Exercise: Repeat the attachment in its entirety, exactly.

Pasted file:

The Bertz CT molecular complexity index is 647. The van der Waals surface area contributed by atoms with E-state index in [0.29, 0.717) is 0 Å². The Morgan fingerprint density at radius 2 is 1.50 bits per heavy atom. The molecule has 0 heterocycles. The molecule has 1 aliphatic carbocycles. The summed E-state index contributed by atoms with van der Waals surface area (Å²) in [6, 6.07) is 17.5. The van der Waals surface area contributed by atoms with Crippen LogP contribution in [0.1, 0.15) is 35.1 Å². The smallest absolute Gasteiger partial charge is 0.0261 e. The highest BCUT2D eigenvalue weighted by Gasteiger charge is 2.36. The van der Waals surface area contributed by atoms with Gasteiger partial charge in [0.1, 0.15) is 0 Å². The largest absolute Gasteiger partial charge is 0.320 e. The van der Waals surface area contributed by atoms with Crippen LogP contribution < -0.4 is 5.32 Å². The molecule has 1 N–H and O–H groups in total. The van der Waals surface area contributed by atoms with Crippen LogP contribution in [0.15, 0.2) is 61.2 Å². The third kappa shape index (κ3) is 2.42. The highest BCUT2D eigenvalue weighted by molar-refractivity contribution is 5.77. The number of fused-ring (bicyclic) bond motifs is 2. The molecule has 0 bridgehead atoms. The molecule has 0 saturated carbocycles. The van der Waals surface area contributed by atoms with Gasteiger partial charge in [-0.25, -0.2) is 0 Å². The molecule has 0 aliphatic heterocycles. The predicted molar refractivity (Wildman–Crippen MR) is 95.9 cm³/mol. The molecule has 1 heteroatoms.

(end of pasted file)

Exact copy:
The Bertz CT molecular complexity index is 647. The van der Waals surface area contributed by atoms with E-state index in [0.29, 0.717) is 0 Å². The Morgan fingerprint density at radius 2 is 1.50 bits per heavy atom. The molecule has 0 heterocycles. The molecule has 1 aliphatic carbocycles. The summed E-state index contributed by atoms with van der Waals surface area (Å²) in [6, 6.07) is 17.5. The van der Waals surface area contributed by atoms with Crippen LogP contribution in [0.1, 0.15) is 35.1 Å². The smallest absolute Gasteiger partial charge is 0.0261 e. The highest BCUT2D eigenvalue weighted by Gasteiger charge is 2.36. The van der Waals surface area contributed by atoms with Gasteiger partial charge in [0.1, 0.15) is 0 Å². The largest absolute Gasteiger partial charge is 0.320 e. The van der Waals surface area contributed by atoms with Crippen LogP contribution < -0.4 is 5.32 Å². The molecule has 1 N–H and O–H groups in total. The van der Waals surface area contributed by atoms with Crippen LogP contribution in [0.15, 0.2) is 61.2 Å². The third kappa shape index (κ3) is 2.42. The highest BCUT2D eigenvalue weighted by molar-refractivity contribution is 5.77. The number of fused-ring (bicyclic) bond motifs is 2. The molecule has 0 bridgehead atoms. The molecule has 0 saturated carbocycles. The van der Waals surface area contributed by atoms with Gasteiger partial charge in [-0.25, -0.2) is 0 Å². The molecule has 0 aliphatic heterocycles. The predicted molar refractivity (Wildman–Crippen MR) is 95.9 cm³/mol. The molecule has 1 heteroatoms.